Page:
Summit Talk: Strategy Meets Measurement

October 8, 2015

In the fast-growing public relations industry, strategy is still the secret sauce.  Not easy to define.  Not easy to measure.  Not any more.2014-Measurement-Summit-Logo-300x154

Join Playmaker chief Alan Kelly and editor Bill Paarlberg of The Measurement Standard at the exclusive IPR Measurement Summit in Durham, NH, October 12-13, 2015, for a first-of-its kind case-based presentation, “Using the Tools of PR Measurement to Evaluate PR Strategy.”

 Here’s a preview of Bill’s opening comments to our session:

What PR people want more than anything, besides an article on the front page of the WSJ, is to be strategic.  That is, they want to manipulate not only eyeballs or opinion or engagement, but they want to manipulate the planning and positioning of a company or brand so as to affect its position in the marketplace and its bottom line. This planning and positioning is business strategy. And it’s what PR people would like to be able to influence using the tools at their disposal.

Now imagine if the PR and communications measurement industry had the ability to measure and evaluate the effectiveness of PR strategy. It would open a new field of operation, opportunity, and influence for our industry, and for PR as a whole. It would launch us from outputs, outtakes, and outcomes into the world of planning, positioning, and competition.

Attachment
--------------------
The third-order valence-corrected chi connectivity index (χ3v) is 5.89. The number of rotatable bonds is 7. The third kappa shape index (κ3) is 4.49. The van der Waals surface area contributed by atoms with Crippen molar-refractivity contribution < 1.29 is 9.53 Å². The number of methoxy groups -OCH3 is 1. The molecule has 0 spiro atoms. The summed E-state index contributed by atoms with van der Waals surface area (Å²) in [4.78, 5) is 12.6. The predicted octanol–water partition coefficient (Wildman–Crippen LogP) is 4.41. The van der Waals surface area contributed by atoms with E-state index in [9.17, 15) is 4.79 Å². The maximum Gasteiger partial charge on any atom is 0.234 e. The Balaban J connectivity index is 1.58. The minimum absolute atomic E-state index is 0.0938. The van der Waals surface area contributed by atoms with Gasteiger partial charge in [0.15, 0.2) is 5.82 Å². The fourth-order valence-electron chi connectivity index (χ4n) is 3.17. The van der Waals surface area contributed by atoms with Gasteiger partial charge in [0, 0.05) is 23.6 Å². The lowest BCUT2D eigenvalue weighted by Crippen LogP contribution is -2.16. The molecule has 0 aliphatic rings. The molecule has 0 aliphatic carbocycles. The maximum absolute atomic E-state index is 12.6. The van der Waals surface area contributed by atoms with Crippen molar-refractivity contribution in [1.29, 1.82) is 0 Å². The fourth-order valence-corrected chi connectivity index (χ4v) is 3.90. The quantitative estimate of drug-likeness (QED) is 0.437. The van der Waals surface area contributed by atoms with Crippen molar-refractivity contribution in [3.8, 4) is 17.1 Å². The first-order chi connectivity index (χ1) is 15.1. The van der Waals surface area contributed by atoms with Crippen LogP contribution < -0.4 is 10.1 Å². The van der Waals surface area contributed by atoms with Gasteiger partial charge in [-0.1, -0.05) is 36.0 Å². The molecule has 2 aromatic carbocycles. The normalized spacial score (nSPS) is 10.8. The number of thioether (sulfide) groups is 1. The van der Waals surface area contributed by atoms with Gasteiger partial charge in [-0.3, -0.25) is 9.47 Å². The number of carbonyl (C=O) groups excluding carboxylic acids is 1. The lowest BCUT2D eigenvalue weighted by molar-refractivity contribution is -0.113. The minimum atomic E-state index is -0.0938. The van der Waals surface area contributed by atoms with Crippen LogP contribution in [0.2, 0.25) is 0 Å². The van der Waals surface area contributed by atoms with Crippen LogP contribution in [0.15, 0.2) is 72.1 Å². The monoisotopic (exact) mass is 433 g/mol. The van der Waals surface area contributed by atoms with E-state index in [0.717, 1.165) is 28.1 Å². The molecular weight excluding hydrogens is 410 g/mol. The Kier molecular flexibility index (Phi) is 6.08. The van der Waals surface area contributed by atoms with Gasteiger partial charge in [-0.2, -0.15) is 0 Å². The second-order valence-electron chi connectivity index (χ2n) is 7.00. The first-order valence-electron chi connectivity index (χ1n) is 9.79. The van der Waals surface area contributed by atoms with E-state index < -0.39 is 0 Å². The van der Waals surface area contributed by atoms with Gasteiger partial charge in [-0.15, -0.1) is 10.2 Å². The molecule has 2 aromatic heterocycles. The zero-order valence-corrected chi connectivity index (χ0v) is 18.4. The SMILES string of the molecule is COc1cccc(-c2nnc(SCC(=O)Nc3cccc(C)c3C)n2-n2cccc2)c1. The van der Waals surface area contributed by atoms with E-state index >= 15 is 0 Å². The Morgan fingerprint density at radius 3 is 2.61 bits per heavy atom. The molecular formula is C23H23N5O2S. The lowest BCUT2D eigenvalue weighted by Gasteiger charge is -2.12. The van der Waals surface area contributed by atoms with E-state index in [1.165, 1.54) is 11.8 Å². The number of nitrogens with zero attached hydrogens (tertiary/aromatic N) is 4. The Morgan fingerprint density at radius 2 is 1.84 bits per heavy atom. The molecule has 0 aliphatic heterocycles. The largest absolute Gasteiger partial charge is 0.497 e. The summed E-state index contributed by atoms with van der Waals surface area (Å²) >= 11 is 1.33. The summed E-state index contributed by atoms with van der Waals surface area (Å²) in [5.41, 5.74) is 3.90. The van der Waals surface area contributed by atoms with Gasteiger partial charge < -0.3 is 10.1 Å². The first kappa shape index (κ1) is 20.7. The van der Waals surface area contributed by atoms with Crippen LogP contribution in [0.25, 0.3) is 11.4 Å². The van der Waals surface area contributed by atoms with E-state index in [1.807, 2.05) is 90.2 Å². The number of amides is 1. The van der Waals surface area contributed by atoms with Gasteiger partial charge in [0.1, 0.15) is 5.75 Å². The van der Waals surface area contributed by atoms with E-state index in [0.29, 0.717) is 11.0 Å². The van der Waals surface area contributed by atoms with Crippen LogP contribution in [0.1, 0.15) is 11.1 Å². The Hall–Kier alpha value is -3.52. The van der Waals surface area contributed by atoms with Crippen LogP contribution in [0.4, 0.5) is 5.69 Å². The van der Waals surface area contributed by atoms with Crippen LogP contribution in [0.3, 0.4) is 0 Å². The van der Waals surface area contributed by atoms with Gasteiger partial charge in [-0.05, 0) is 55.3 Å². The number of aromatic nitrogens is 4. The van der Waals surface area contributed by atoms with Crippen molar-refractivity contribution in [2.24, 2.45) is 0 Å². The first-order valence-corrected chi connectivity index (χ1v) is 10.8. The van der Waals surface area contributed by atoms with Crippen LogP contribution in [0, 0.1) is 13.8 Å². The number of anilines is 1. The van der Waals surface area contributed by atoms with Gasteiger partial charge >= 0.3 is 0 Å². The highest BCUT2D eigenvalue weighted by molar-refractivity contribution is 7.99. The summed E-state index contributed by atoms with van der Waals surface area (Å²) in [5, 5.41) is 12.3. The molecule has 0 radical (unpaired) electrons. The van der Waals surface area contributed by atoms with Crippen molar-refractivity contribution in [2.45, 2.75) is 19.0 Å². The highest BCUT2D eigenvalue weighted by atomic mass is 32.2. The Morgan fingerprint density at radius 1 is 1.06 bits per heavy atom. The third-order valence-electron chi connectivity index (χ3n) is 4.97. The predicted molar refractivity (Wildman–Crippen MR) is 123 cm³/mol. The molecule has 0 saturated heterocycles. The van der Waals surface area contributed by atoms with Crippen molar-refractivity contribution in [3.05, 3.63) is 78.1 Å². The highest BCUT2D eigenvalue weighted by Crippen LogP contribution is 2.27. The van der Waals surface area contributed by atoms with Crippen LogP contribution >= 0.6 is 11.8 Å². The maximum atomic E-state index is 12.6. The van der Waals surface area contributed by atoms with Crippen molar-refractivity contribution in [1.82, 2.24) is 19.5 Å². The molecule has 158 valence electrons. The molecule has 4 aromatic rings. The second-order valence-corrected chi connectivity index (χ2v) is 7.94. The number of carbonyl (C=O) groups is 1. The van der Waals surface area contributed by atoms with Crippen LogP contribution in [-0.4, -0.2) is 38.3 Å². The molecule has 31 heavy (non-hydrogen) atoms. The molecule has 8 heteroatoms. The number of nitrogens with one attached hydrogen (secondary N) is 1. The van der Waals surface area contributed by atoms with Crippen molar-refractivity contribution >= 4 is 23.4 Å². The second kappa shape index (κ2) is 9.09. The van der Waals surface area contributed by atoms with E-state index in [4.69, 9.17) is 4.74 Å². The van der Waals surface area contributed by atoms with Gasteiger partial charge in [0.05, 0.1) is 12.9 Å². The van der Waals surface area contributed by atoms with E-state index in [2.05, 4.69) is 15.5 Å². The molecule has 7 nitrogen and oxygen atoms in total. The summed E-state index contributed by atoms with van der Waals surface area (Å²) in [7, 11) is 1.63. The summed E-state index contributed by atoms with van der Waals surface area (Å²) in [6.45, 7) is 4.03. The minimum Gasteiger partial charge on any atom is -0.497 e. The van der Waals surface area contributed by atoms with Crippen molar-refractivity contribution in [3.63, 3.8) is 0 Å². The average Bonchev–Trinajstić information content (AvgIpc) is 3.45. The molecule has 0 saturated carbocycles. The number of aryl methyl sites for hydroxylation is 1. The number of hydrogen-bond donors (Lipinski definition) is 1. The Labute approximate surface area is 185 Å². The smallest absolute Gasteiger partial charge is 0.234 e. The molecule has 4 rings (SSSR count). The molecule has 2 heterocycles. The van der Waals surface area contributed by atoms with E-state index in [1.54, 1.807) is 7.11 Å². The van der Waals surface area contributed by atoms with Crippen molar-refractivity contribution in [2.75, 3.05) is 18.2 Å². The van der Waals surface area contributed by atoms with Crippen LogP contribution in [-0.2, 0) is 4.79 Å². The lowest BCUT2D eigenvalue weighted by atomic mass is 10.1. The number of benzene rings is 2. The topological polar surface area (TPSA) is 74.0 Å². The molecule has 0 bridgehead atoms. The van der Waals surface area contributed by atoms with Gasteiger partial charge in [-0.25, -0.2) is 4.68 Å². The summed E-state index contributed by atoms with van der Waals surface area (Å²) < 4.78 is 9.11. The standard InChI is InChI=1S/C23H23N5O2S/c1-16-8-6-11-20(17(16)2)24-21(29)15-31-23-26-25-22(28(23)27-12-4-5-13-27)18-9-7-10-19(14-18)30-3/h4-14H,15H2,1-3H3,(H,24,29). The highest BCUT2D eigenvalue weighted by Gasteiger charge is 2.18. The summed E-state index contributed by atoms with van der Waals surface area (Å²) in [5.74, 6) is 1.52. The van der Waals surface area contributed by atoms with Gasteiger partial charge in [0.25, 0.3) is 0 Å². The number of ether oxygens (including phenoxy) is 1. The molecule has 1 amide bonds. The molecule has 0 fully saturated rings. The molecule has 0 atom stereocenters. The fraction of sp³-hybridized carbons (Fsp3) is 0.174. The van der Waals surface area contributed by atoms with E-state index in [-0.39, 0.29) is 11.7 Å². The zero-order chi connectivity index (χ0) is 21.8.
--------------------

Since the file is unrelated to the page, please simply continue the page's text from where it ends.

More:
David Geddes, in The Measurement Standard article recently authored by Geddes, Kelly, and myself, presented an example of how to do just that. He combined the existing tools and techniques of measurement and evaluation with Alan Kelly’s system of discrete strategies to outline a practical system that will evaluate the success of strategies.

Our purpose at The Measurement Summit is to invite you to consider what the measurement industry would be like if the evaluation of strategy was part of our normal operation. We’d like you to imagine taking Alan Kelly’s ontology of basic strategies and using the existing tools of measurement to evaluate them.

 

Post by Alan Kelly

Graphic courtesy of Measurement Summit